Q.  Given that there is an obesity epidemic in this country, what would you say to someone who chided an overweight person regarding their weight?

Judging a person based on their body size is nothing short of stereotyping.  You cannot tell anything about the health status of a person simply by looking at them.  There are people who are fat and healthy just as there are people who are fat and unhealthy.  Likewise, there are people who are thin and healthy, just as there are people who are thin and unhealthy.  As Jennifer Livingston suggested, people are much more than the number on the scale.  In fact, it turns out she participates in marathons!  I found it ironic that the man who bullied her stated she was a poor role model for young people; I imagine that there are thinner news anchors on TV who engage is unhealthy practices – perhaps skipping meals or purging – to stay thin; yet the assumption is that if they are thin, they must be healthy.

I’m thrilled to see Jennifer Livingston, a woman of size, become a role model for all of us.  As a society, we no longer tolerate negative comments, discrimination and bullying based on race, ethnicity, religion or sexual preferences.  The time has come for us to add weight stereotyping to the list – in fact, it is long overdue.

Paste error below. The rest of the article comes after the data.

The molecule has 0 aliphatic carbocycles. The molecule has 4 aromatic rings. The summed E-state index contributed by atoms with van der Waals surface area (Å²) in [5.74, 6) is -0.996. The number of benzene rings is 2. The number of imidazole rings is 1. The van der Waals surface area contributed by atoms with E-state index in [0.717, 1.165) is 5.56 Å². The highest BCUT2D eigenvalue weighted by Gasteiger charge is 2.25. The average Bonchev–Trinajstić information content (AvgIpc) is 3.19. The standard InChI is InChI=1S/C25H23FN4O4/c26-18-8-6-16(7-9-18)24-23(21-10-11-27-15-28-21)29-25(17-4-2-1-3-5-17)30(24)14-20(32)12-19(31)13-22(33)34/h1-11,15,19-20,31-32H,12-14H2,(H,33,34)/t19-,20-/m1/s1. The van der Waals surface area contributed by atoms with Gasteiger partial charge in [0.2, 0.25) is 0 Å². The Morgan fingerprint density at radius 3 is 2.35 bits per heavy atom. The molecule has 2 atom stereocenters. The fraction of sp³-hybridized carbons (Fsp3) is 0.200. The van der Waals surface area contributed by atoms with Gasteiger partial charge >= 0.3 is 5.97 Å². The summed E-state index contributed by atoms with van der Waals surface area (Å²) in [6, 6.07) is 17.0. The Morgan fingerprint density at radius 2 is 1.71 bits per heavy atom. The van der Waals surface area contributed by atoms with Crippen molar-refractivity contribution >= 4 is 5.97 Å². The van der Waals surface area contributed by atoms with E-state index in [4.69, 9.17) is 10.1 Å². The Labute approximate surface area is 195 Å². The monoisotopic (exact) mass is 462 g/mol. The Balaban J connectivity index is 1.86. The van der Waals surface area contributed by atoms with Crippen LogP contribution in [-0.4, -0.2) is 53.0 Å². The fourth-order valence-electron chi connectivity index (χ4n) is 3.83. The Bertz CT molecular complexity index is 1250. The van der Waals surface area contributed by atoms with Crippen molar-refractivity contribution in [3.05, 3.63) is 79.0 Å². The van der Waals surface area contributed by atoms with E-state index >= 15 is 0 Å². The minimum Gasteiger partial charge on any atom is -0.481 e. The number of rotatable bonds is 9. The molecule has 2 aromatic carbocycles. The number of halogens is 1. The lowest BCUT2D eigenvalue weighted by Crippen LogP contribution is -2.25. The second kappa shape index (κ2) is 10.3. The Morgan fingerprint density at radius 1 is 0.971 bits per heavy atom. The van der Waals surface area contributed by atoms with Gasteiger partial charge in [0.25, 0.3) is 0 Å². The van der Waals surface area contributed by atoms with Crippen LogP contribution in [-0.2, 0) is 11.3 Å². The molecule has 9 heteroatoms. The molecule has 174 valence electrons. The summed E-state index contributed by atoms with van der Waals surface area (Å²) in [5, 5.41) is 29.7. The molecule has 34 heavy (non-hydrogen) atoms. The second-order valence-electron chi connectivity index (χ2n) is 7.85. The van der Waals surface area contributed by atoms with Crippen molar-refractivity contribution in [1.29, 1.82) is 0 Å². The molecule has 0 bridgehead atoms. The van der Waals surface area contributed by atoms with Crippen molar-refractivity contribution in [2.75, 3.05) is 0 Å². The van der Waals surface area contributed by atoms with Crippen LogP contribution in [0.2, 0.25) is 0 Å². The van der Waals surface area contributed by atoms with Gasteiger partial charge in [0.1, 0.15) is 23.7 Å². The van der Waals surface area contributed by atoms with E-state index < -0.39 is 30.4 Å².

Q.  How do therapists like you help clients dealing with body image issues? 

On the one hand, it’s important for people to realize that their self-worth is much broader than the number on the scale.  At the same time, we live in a culture where being thin is associated with being happy, healthy and successful, so it’s no wonder that very few people, and especially women, truly feel good about their bodies.

Helping people build a stronger body image takes place at many levels.  It means challenging the cultural messages – as Jennifer Livingston did – and understanding factors such as how advertisers actually photoshop models to appear much thinner than they really are.

It also means learning to take good care of one’s body by practicing sustainable behaviors such as a healthy relationship with food, physical activity, good sleep patterns, managing stress, etc. (and these practices will vary from person to person.) We encourage people to make sure they have clothes they like at their current size, and to stop putting life on hold until they lose weight.

But the most powerful tool to help people transform their negative body image into a positive one is to raise their awareness of the critical and harsh statements they tell themselves about their body.  If you ask someone struggling with body image to write down their negative body thoughts, it turns out they say things to themselves that they would never say to a friend.  We teach that: “If yelling at yourself worked, you’d be thin by now!”  Instead, people learn to replace their internal criticism with words of compassion.  It takes time, but the payoff is well worth the effort.